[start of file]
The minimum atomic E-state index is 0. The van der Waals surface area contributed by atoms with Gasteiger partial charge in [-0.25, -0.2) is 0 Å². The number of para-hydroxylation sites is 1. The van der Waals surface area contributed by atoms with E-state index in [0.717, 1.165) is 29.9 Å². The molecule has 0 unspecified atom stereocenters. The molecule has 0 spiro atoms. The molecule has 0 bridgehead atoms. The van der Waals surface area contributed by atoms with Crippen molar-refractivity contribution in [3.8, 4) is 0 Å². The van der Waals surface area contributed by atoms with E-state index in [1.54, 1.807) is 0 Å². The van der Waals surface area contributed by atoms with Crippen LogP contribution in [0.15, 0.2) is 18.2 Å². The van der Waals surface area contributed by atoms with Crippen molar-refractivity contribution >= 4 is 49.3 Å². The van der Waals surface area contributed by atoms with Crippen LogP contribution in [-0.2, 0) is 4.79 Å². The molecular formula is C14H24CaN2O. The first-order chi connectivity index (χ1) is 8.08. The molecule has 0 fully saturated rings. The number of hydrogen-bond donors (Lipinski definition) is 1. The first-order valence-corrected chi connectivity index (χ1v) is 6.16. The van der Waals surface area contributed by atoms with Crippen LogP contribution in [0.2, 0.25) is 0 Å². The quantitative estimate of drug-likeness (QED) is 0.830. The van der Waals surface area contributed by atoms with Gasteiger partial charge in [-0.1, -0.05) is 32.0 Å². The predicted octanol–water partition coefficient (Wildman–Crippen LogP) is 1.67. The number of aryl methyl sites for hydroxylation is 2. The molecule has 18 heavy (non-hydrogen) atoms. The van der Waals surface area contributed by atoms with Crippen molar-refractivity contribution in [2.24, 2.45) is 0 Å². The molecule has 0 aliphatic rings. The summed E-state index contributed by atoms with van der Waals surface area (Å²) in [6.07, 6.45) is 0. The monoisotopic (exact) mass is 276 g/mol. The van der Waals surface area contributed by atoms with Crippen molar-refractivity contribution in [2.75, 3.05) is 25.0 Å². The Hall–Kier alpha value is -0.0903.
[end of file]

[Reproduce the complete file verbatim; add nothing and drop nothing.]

The minimum atomic E-state index is 0. The van der Waals surface area contributed by atoms with Gasteiger partial charge in [-0.25, -0.2) is 0 Å². The number of para-hydroxylation sites is 1. The van der Waals surface area contributed by atoms with E-state index in [0.717, 1.165) is 29.9 Å². The molecule has 0 unspecified atom stereocenters. The molecule has 0 spiro atoms. The molecule has 0 bridgehead atoms. The van der Waals surface area contributed by atoms with Crippen molar-refractivity contribution in [3.8, 4) is 0 Å². The van der Waals surface area contributed by atoms with E-state index in [1.54, 1.807) is 0 Å². The van der Waals surface area contributed by atoms with Crippen LogP contribution in [0.15, 0.2) is 18.2 Å². The van der Waals surface area contributed by atoms with Crippen molar-refractivity contribution >= 4 is 49.3 Å². The van der Waals surface area contributed by atoms with Crippen LogP contribution in [-0.2, 0) is 4.79 Å². The molecular formula is C14H24CaN2O. The first-order chi connectivity index (χ1) is 8.08. The molecule has 0 fully saturated rings. The number of hydrogen-bond donors (Lipinski definition) is 1. The first-order valence-corrected chi connectivity index (χ1v) is 6.16. The van der Waals surface area contributed by atoms with Crippen LogP contribution in [0.2, 0.25) is 0 Å². The quantitative estimate of drug-likeness (QED) is 0.830. The van der Waals surface area contributed by atoms with Gasteiger partial charge in [-0.1, -0.05) is 32.0 Å². The predicted octanol–water partition coefficient (Wildman–Crippen LogP) is 1.67. The number of aryl methyl sites for hydroxylation is 2. The molecule has 18 heavy (non-hydrogen) atoms. The van der Waals surface area contributed by atoms with Crippen molar-refractivity contribution in [2.24, 2.45) is 0 Å². The molecule has 0 aliphatic rings. The summed E-state index contributed by atoms with van der Waals surface area (Å²) in [6.07, 6.45) is 0. The monoisotopic (exact) mass is 276 g/mol. The van der Waals surface area contributed by atoms with Crippen molar-refractivity contribution in [2.75, 3.05) is 25.0 Å². The Hall–Kier alpha value is -0.0903.